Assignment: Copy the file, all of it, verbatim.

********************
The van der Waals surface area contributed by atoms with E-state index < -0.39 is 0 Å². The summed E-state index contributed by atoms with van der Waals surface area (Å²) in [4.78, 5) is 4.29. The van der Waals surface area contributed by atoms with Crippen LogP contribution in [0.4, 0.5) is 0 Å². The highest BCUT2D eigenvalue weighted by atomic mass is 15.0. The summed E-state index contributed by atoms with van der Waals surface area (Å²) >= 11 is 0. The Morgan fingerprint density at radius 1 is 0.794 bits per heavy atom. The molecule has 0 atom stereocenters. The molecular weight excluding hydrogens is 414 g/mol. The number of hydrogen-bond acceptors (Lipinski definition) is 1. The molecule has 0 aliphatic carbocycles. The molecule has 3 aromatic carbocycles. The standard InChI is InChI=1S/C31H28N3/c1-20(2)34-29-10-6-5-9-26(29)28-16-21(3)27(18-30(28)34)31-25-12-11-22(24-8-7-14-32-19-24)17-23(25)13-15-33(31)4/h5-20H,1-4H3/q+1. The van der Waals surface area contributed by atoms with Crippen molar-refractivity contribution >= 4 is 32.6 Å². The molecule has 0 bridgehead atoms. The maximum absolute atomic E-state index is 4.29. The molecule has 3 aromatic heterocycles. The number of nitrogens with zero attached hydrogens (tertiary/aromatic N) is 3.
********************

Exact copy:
The van der Waals surface area contributed by atoms with E-state index < -0.39 is 0 Å². The summed E-state index contributed by atoms with van der Waals surface area (Å²) in [4.78, 5) is 4.29. The van der Waals surface area contributed by atoms with Crippen LogP contribution in [0.4, 0.5) is 0 Å². The highest BCUT2D eigenvalue weighted by atomic mass is 15.0. The summed E-state index contributed by atoms with van der Waals surface area (Å²) >= 11 is 0. The Morgan fingerprint density at radius 1 is 0.794 bits per heavy atom. The molecule has 0 atom stereocenters. The molecular weight excluding hydrogens is 414 g/mol. The number of hydrogen-bond acceptors (Lipinski definition) is 1. The molecule has 0 aliphatic carbocycles. The molecule has 3 aromatic carbocycles. The standard InChI is InChI=1S/C31H28N3/c1-20(2)34-29-10-6-5-9-26(29)28-16-21(3)27(18-30(28)34)31-25-12-11-22(24-8-7-14-32-19-24)17-23(25)13-15-33(31)4/h5-20H,1-4H3/q+1. The van der Waals surface area contributed by atoms with Crippen molar-refractivity contribution >= 4 is 32.6 Å². The molecule has 0 bridgehead atoms. The maximum absolute atomic E-state index is 4.29. The molecule has 3 aromatic heterocycles. The number of nitrogens with zero attached hydrogens (tertiary/aromatic N) is 3.